Even so, something is known about the Kremlin’s preferences for cyber sovereignty in order to be independent of US and European firms. Historically, Moscow is not characterized by having very diplomatic relations with a large part of the largest countries in the world and it had been preparing its cyber sovereignty for years. He has taken steps for a long time so as not to depend exclusively on services arriving from countries with which it maintains a complicated relationship, such as the United States.
A Kremlin independent of big American tech
We remember decisions made by Putin’s government throughout its history that have led it to have a certain resistance to all attempts for putting technological pressure on the Russian government coming from the tech giants.
For example, at the end of 2010 the Kremlin government confirmed a piece of information that was circulating: it had begun to implant free software, such as Linux, on its computer equipment. He said at the time that the plan was to finish in 2015. The government of the russian federation announced that it would develop its own license system for their computers.
In 2016, the Moscow government committed to removing Microsoft services, as published by the Free Software Foundation Europe. This promise he kept with the passage of time. The replacement for Windows would not be a self-development as the Chinese government would have decided, but rather the Kremlin announced that it would use Astra Linux, an exclusive distribution of the open source operating system. Astra Linux is a derivative of Debian developed by Russian company RusBITech since 2008.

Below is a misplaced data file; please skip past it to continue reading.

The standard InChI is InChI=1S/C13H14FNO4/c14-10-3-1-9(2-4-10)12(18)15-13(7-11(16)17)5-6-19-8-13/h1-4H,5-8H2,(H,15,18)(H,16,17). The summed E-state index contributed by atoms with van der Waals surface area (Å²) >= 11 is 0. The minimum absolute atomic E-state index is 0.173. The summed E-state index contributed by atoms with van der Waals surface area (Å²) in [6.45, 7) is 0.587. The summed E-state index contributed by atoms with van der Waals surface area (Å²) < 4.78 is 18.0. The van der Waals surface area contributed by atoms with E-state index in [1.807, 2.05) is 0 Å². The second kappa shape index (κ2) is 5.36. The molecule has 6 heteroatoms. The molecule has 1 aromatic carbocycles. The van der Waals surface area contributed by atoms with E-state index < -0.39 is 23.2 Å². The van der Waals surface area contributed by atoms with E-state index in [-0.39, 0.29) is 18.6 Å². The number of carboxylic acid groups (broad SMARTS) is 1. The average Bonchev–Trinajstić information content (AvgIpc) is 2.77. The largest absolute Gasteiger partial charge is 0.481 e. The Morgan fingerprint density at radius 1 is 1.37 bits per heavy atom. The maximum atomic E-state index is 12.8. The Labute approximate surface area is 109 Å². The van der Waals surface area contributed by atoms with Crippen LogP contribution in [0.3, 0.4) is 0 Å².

Another measure of the country regarding its cybersovereignty can be found in that it has been wanting to stop software that comes from other countries for some time. In 2019, the Duma, the main legislative chamber of the Russian Federation, approved a bill to impose, as of July 2020, the pre-installation of software developed in Russia in all those devices that intend to be marketed in the country, from PCs to smartphones, including tablets and smart TVs.
At the same time, Russia maintains its good relations with China. And in this global world in which we live, where China is the country with the most inhabitants in the world, it is not easy for big tech to leave that market. Microsoft has not announced the end of its business in China, for example, on the contrary, it has promised to expand its business in the country, as announced at the end of 2022 by Satya Nadella, the CEO of Redmond. In a Chinese-only ad, the company said in September it would expand its campuses in Beijing, Shanghai and Suzhou and would continue to increase its workforce in China.
In March 2022, now a year ago, it was published that Russia was preparing to disconnect from the internet, as indicated in a circular published by the Russian Ministry of Statistics. According to the Russian daily Kommersant, the Russian government had “instructed all state websites and services to switch to the Russian domain name system before March 11“. The theoretical objective? According to the Russian rulers, to protect themselves from external cyberattacks and avoid foreign dependencies. The real one? Probably, to implement a filtering system similar to the one China has with its ‘Great Firewall’. The consequences? Numerous and unpredictable.